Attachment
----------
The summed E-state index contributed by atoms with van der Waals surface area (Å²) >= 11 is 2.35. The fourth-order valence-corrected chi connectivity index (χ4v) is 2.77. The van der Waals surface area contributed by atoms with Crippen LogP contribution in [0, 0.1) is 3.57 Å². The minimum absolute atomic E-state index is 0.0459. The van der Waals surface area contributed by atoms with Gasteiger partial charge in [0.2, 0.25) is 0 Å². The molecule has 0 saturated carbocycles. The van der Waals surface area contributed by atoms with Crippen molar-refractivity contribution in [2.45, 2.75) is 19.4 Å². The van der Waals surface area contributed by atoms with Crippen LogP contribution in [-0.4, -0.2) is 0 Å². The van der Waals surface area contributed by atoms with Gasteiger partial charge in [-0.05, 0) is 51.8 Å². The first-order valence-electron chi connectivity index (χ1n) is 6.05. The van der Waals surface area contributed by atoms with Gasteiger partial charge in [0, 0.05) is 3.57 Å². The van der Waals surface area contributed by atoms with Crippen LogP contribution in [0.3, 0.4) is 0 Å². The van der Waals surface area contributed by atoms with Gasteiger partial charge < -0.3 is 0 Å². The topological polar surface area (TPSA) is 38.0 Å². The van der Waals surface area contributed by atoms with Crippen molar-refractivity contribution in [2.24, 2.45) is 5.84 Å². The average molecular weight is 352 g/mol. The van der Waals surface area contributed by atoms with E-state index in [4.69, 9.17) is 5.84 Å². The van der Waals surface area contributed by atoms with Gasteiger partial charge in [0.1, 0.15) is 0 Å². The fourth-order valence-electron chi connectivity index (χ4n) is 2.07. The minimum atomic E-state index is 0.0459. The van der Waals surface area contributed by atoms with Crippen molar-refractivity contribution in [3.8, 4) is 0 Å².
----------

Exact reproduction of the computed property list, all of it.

The summed E-state index contributed by atoms with van der Waals surface area (Å²) >= 11 is 2.35. The fourth-order valence-corrected chi connectivity index (χ4v) is 2.77. The van der Waals surface area contributed by atoms with Crippen LogP contribution in [0, 0.1) is 3.57 Å². The minimum absolute atomic E-state index is 0.0459. The van der Waals surface area contributed by atoms with Gasteiger partial charge in [0.2, 0.25) is 0 Å². The molecule has 0 saturated carbocycles. The van der Waals surface area contributed by atoms with Crippen molar-refractivity contribution in [2.45, 2.75) is 19.4 Å². The van der Waals surface area contributed by atoms with Crippen LogP contribution in [-0.4, -0.2) is 0 Å². The van der Waals surface area contributed by atoms with Gasteiger partial charge in [-0.05, 0) is 51.8 Å². The first-order valence-electron chi connectivity index (χ1n) is 6.05. The van der Waals surface area contributed by atoms with Gasteiger partial charge in [0, 0.05) is 3.57 Å². The van der Waals surface area contributed by atoms with Crippen LogP contribution in [0.3, 0.4) is 0 Å². The van der Waals surface area contributed by atoms with Gasteiger partial charge < -0.3 is 0 Å². The topological polar surface area (TPSA) is 38.0 Å². The van der Waals surface area contributed by atoms with Crippen molar-refractivity contribution in [2.24, 2.45) is 5.84 Å². The average molecular weight is 352 g/mol. The van der Waals surface area contributed by atoms with E-state index in [4.69, 9.17) is 5.84 Å². The van der Waals surface area contributed by atoms with Gasteiger partial charge in [0.1, 0.15) is 0 Å². The fourth-order valence-electron chi connectivity index (χ4n) is 2.07. The minimum atomic E-state index is 0.0459. The van der Waals surface area contributed by atoms with Crippen molar-refractivity contribution in [3.8, 4) is 0 Å².